It took me a long time to open up about what happened to me during that period of my life… I was trying to prove myself to the only people who really saw me and still loved and accepted me. Though my stance was soon forgiven, it took me a while to accept that kind of love. I didn’t realize then that we only know unconditional love in the light of flaws.
What I know and cherish about those miserable weeks is that even when I was at my worst, love looked for me, prayed for me, located me, found me, not to judge me but to embrace me. I can’t imagine what my parents went through during those dark seasons of my teenage years, but I am so grateful that they saw me through it all. I am so glad that at a time when they were justified to give up on me and turn their back on me, they didn’t. They continued to celebrate my life, they continued to parent me when I brought shame to all they had worked hard for.
I’ve been lost on many occasions leading up to this point in my life, and each time I fell, my parents always reminded me that I’m their child. I may be an adult in my own eyes, but to them, I am their child, and children always get picked up by their parents.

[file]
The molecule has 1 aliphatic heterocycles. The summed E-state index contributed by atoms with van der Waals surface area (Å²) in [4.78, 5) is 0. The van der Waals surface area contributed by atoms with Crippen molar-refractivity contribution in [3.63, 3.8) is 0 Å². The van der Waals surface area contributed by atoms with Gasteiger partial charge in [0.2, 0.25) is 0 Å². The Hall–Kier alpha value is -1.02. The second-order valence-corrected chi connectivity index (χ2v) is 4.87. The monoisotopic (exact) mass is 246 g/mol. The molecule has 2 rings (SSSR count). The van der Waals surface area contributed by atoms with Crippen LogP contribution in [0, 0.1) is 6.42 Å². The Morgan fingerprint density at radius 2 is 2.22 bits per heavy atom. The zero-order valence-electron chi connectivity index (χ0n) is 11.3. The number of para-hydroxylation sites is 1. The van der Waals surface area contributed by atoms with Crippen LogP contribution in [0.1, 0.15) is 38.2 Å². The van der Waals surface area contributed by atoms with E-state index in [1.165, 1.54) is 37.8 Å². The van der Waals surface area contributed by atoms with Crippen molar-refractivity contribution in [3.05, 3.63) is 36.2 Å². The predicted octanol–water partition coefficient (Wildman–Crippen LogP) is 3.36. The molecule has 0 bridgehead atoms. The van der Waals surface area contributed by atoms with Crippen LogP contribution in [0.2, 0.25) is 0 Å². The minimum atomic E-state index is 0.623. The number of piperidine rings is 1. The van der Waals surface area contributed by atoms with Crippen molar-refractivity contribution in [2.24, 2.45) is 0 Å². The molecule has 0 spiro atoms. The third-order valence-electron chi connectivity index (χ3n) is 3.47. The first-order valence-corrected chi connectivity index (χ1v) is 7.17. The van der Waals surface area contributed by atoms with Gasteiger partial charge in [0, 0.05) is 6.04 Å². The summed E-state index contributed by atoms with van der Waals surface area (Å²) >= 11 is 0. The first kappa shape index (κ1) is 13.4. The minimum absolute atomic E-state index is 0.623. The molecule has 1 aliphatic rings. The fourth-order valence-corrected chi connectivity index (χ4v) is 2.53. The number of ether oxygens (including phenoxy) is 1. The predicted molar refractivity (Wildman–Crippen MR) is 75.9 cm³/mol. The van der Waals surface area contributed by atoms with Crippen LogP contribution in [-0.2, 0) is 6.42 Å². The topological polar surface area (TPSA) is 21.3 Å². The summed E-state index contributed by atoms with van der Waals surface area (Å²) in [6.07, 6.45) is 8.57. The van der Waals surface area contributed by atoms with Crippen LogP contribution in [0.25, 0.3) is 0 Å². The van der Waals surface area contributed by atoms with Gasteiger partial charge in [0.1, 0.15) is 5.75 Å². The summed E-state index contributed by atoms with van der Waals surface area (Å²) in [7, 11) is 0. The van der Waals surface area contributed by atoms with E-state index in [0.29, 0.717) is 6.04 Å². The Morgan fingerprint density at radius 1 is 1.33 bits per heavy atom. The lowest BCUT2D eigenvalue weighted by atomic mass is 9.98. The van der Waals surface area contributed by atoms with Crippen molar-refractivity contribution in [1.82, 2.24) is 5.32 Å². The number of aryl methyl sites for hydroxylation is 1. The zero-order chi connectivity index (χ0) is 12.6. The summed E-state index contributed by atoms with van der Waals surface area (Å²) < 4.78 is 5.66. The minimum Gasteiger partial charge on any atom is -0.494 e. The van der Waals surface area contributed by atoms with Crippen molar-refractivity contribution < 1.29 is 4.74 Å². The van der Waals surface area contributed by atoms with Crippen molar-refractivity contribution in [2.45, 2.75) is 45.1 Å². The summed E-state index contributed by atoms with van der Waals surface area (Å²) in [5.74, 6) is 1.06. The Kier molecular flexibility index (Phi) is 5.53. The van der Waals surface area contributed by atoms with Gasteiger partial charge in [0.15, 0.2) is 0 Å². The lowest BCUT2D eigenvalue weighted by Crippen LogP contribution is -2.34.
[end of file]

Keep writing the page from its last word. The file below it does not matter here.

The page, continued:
It is no surprise that with graduation gift came a note that said, “We were always proud of you.”
I wish I could say that was the last time I ever tested my parents’ love for me but it wasn’t. But after that, I never saw my parents as my enemy again. With that said, while we are still here, let’s celebrate the people who were there for us when they could’ve walked away. Especially our families. Look how love kept you together!

Love always,
Nono Cele
Twitter: @Nono_Cele
Email: nono@nonocele.co.za